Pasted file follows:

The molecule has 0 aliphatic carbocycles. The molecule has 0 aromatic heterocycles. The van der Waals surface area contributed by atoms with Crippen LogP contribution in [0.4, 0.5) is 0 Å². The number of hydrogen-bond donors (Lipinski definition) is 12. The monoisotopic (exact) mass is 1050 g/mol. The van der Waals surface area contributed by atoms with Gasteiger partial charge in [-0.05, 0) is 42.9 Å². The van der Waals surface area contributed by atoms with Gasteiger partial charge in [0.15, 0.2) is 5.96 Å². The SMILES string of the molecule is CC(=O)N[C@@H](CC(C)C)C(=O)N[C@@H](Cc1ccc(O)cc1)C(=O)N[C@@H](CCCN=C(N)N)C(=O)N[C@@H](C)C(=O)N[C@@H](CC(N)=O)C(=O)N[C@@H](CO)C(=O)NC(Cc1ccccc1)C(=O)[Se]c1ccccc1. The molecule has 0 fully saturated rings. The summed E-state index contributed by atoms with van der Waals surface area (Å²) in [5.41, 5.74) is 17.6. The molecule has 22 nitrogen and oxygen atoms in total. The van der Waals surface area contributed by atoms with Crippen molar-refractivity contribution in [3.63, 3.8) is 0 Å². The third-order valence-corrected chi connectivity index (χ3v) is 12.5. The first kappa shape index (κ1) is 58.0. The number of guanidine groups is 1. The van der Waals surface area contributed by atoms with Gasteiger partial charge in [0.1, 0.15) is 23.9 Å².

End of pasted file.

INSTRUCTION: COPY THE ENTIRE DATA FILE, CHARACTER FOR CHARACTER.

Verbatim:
The molecule has 0 aliphatic carbocycles. The molecule has 0 aromatic heterocycles. The van der Waals surface area contributed by atoms with Crippen LogP contribution in [0.4, 0.5) is 0 Å². The number of hydrogen-bond donors (Lipinski definition) is 12. The monoisotopic (exact) mass is 1050 g/mol. The van der Waals surface area contributed by atoms with Gasteiger partial charge in [-0.05, 0) is 42.9 Å². The van der Waals surface area contributed by atoms with Gasteiger partial charge in [0.15, 0.2) is 5.96 Å². The SMILES string of the molecule is CC(=O)N[C@@H](CC(C)C)C(=O)N[C@@H](Cc1ccc(O)cc1)C(=O)N[C@@H](CCCN=C(N)N)C(=O)N[C@@H](C)C(=O)N[C@@H](CC(N)=O)C(=O)N[C@@H](CO)C(=O)NC(Cc1ccccc1)C(=O)[Se]c1ccccc1. The molecule has 0 fully saturated rings. The summed E-state index contributed by atoms with van der Waals surface area (Å²) in [5.41, 5.74) is 17.6. The molecule has 22 nitrogen and oxygen atoms in total. The van der Waals surface area contributed by atoms with Crippen molar-refractivity contribution in [3.63, 3.8) is 0 Å². The third-order valence-corrected chi connectivity index (χ3v) is 12.5. The first kappa shape index (κ1) is 58.0. The number of guanidine groups is 1. The van der Waals surface area contributed by atoms with Gasteiger partial charge in [0.1, 0.15) is 23.9 Å².